If you've spent any time in Fooldom, you've probably seen us outline the many ways that credit card-issuing companies make gobs of money through seemingly unsavory practices. For example, did you realize that if you're late making a payment to one of your credit cards, another card you hold (on which you're fully paid up, or at least not late) can hike your interest rate? And interest rates at some major banks have topped 30% and even 40% for some borrowers. Yikes!

I'm happy to report, though, that some financial services companies are trying to do some good. At coopamerica.org's Real Money nook, I ran across an eye-opening article by Tracy Fernandez Rysavy, who reviews many financial services companies and offers pointers on who's doing what.

What you're funding
The article explains that many credit card-issuing "megabanks" are using the money they make from the interest and fees they charge you to fund some activities you might not like.

On the plus side, the author notes: "After a prolonged campaign spearheaded by Rainforest Action Network (RAN), JPMorgan Chase (which owns Chase and Bank One), Bank of America (NYSE:BAC), and Citibank (NYSE:C) adopted a new lending policy last spring that addresses global warming and deforestation, and recognizes the rights of indigenous nations."

On the minus side: "RAN is also separately targeting Wells Fargo (NYSE:WFC) for financing illegal logging in Indonesia and Credit Suisse First Boston [owned by Credit Suisse Group (NYSE:CSR)] for funding an environmentally destructive Shell oil pipeline project on Russia's Sakhalin Island. The pipelines are likely to decimate the island's fishing industry, which is the sole means of income for many locals. They could also damage habitat of the endangered western grey whale."

These big banks also give money to political parties and support causes that you might not personally support. JPMorgan Chase is relatively balanced donor between Democrats and Republicans. WashingtonMutual (NYSE:WM) gives more money to Democrats, while a gaggle of other big banks, such as Capital One (NYSE:COF), Morgan Stanley (NYSE:MS), Bank of America, Citigroup, Wachovia, USAA, and Wells Fargo, are weighted more toward Republicans.

Predatory lending is another area of concern. Fernandez Rysavy defines it as "a fast-growing practice in which financial institutions use high fees, exorbitant costs, and other unscrupulous lending practices to take advantage of targeted groups -- often the elderly, students, and low-income people." Fortunately, most of the big-name banks have "cleaned up their acts" on this front. (Phew!)

The best corporate citizens
She also mentions several financial institutions that made Business Ethics magazine's 2005 "Best Corporate Citizens" list. Well, the 2006 list is out now, so here are the financial honorees among the top 50:

  • Wells Fargo
  • Wainright Bank and Trust
  • St. Paul Travelers
  • UnionBanCal
  • American Express
  • Sovereign Bancorp
  • Nationwide Financial
  • Heartland Financial
  • Freddie Mac
  • Synovus Financial
  • First Horizon National
  • SLM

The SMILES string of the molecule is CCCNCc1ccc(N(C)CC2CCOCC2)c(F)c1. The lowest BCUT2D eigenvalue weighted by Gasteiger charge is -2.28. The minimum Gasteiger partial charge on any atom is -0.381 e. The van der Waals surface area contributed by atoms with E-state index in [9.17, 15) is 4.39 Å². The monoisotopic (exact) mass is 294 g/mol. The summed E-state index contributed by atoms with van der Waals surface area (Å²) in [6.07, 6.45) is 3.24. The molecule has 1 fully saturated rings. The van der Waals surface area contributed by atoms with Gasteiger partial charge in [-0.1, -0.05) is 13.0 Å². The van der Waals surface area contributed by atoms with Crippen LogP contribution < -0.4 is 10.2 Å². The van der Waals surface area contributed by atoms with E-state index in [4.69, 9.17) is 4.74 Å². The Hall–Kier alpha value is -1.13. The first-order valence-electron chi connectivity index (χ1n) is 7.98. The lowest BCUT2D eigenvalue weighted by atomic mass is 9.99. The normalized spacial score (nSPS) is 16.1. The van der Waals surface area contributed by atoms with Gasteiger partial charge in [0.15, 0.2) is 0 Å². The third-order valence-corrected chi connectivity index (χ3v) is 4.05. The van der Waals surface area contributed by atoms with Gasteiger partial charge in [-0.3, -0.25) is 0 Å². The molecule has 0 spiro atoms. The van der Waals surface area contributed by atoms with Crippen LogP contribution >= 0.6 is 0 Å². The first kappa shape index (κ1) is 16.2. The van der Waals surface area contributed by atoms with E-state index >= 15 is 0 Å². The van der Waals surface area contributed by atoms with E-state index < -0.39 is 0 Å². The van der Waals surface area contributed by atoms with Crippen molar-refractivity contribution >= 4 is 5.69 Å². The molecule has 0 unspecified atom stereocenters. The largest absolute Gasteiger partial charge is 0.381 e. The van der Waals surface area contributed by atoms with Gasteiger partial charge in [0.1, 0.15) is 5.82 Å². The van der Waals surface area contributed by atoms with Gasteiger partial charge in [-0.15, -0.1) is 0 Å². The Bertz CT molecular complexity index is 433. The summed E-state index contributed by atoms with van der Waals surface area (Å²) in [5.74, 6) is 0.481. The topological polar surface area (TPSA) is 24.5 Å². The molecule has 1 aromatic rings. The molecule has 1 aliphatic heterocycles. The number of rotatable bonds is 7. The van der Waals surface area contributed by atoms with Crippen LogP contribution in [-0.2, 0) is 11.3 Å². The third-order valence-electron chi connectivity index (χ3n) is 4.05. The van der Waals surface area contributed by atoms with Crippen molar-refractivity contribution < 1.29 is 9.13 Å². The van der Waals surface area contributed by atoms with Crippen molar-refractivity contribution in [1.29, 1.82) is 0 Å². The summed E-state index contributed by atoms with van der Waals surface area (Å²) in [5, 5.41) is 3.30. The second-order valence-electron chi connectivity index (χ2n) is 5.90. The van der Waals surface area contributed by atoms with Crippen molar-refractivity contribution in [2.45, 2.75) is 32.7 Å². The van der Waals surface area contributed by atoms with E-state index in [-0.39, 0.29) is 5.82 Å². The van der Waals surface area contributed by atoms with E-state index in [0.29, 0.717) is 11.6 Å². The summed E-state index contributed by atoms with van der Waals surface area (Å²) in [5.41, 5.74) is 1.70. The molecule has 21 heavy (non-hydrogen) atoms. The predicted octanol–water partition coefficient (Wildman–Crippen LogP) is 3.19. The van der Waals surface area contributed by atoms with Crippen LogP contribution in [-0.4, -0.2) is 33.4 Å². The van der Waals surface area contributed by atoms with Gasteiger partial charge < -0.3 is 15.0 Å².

What you can do
If you want to feel good about the credit cards you carry, you have some options. "Affinity" cards, for example, are affiliated with an organization or cause, such as your alma mater or your favorite charity. Each time you use them, a small chunk of change goes to the organization -- and those small sums add up. Unfortunately, as Fernandez Rysavy points out, "Interest rates are often higher than with standard cards; annual percentage rates (APRs) on affinity cards range from 15% to 22%. Many charge annual fees, while most standard cards do not."

One card she highlights has no annual fee and a relatively low APR: the Working Assets card, which supports progressive causes. Here's one I'll highlight -- the Motley Fool Credit Card. It supports your friend the Fool, and it should serve you well, too, since we negotiated the best deal we could on it. Its sharp looks have even been known to turn heads. Note that if you get the right card for yourself, even if it doesn't directly funnel money to causes you care about, it will likely save you money over many other cards. You can always donate the money you save to support your causes.

You might also consider getting a card through your local community investment bank or credit union, since these organizations often do a lot of good serving lower-income people and other underserved groups.

Learn more
The world of credit cards is much more fascinating than you might realize. Learn more in these articles and at our Credit Center:

JPMorgan Chase and Bank of America are Motley Fool Income Investor picks. Mathew Emmert's stellar selection of dividend-paying stocks can help you get paid to invest. Find out how with a free 30-day guest pass.

Longtime Fool contributor Selena Maranjian's favorite discussion boards include Book Club, Eclectic Library, Television Banter, and Card & Board Games. She owns shares of no company mentioned in this article. For more about Selena, view her bio and her profile. You might also be interested in these books she has written or co-written: The Motley Fool Money Guide and The Motley Fool Investment Guide for Teens . The Motley Fool is Fools writing for Fools.